I disagree with him.I'd go New England No. 1......but why should Indy be No. 2? They lost to the Chargers at home with the Charges all banged up. Indy is capable of beating them, but as far as lists go, the Charges deserve to be ahead of them.Jacksonville lost to NE and it wasn't all that close. I don't buy they're the 3rd best team in the NFL.Dallas lost at home vs. the Giants who then went on to beat NE, they deserve to be the team to start the year off as No. 1 in the NFC.My list:1. New England2. New York Giants3. San Diego Chargers4. Indianapolis Colts5. Dallas Cowboys6 Jacksonville Jaguars7. Pittsburgh Steelers8. Cleveland Browns9. Green Bay Packers10. Seattle Seahawks
i thought we were predicting for 2008 not rehashing last year.
Yeah, but last year was 2 years ago! :lmao:
 
Marvin Harrison hasn't been a threat in 2 years, I am not buying that. Freeney they missed, no doubt.

However, they had Ladanian Tomlinson, their QB out and Gates playing on one leg........on the road.

The Chargers started the season off horribly because they were still adapting to a new coaching scheme.

The better team won because the Chargers have a better offensive line and defensive line than the Colts. If that game were in SD, the Colts probably would have lost by 20 points.

BTW, I have the Chargers at No 3.
Ummm.... how about when the game was in San Diego. Sunday night game - I was there. Chargers had all their horses but if there wasn't a kicker choking, the Colts would have one despite one of the worst performances by Manning ever. So which one counts?

I;m not saying the Chargers aren't a really good team. But it's not like they ran the Colts off the field in San Diego last year when they had the chance.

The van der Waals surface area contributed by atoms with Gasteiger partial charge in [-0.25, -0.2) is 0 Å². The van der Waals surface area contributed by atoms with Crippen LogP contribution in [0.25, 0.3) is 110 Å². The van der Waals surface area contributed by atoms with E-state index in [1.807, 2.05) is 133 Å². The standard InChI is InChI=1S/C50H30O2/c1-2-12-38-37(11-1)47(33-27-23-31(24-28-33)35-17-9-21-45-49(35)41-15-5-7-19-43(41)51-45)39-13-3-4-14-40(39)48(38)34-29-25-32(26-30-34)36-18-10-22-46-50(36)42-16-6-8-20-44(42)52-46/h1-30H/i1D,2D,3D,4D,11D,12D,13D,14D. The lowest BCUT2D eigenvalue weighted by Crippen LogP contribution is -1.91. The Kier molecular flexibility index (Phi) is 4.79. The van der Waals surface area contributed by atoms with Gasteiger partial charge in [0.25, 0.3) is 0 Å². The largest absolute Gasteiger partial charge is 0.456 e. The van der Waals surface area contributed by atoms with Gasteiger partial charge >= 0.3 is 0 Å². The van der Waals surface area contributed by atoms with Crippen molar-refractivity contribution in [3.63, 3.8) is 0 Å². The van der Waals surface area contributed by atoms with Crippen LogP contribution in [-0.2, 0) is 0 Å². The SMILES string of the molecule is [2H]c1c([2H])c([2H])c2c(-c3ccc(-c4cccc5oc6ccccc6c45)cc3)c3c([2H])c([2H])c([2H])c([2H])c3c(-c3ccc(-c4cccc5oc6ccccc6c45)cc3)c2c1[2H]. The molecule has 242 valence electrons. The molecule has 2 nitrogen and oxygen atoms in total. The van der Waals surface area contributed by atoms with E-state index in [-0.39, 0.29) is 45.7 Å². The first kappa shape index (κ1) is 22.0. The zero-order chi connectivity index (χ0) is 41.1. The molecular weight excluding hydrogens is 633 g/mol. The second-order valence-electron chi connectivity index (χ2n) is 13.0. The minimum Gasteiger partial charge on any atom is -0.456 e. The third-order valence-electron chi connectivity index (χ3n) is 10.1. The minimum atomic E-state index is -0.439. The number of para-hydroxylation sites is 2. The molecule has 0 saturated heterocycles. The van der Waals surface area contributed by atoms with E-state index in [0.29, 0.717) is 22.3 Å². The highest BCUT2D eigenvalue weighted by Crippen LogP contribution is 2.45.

I expected my Rams to be in the bottom half, but not the bottom 3. Ouch. If the line is healthy the Rams are at least 8-8. If they are pulling guys off the street again, I want the coach fired as well as the line coach and the strength and conditioning coach.
:confused:
 
I disagree with him.I'd go New England No. 1......but why should Indy be No. 2? They lost to the Chargers at home with the Charges all banged up. Indy is capable of beating them, but as far as lists go, the Charges deserve to be ahead of them.Jacksonville lost to NE and it wasn't all that close. I don't buy they're the 3rd best team in the NFL.Dallas lost at home vs. the Giants who then went on to beat NE, they deserve to be the team to start the year off as No. 1 in the NFC.My list:1. New England2. New York Giants3. San Diego Chargers4. Indianapolis Colts5. Dallas Cowboys6 Jacksonville Jaguars7. Pittsburgh Steelers8. Cleveland Browns9. Green Bay Packers10. Seattle Seahawks
Sounds like someone who looks at last year with a higher weight than they should.
 
Marvin Harrison hasn't been a threat in 2 years, I am not buying that. Freeney they missed, no doubt.

However, they had Ladanian Tomlinson, their QB out and Gates playing on one leg........on the road.

The Chargers started the season off horribly because they were still adapting to a new coaching scheme.

The better team won because the Chargers have a better offensive line and defensive line than the Colts. If that game were in SD, the Colts probably would have lost by 20 points.

BTW, I have the Chargers at No 3.
Ummm.... how about when the game was in San Diego. Sunday night game - I was there. Chargers had all their horses but if there wasn't a kicker choking, the Colts would have one despite one of the worst performances by Manning ever. So which one counts?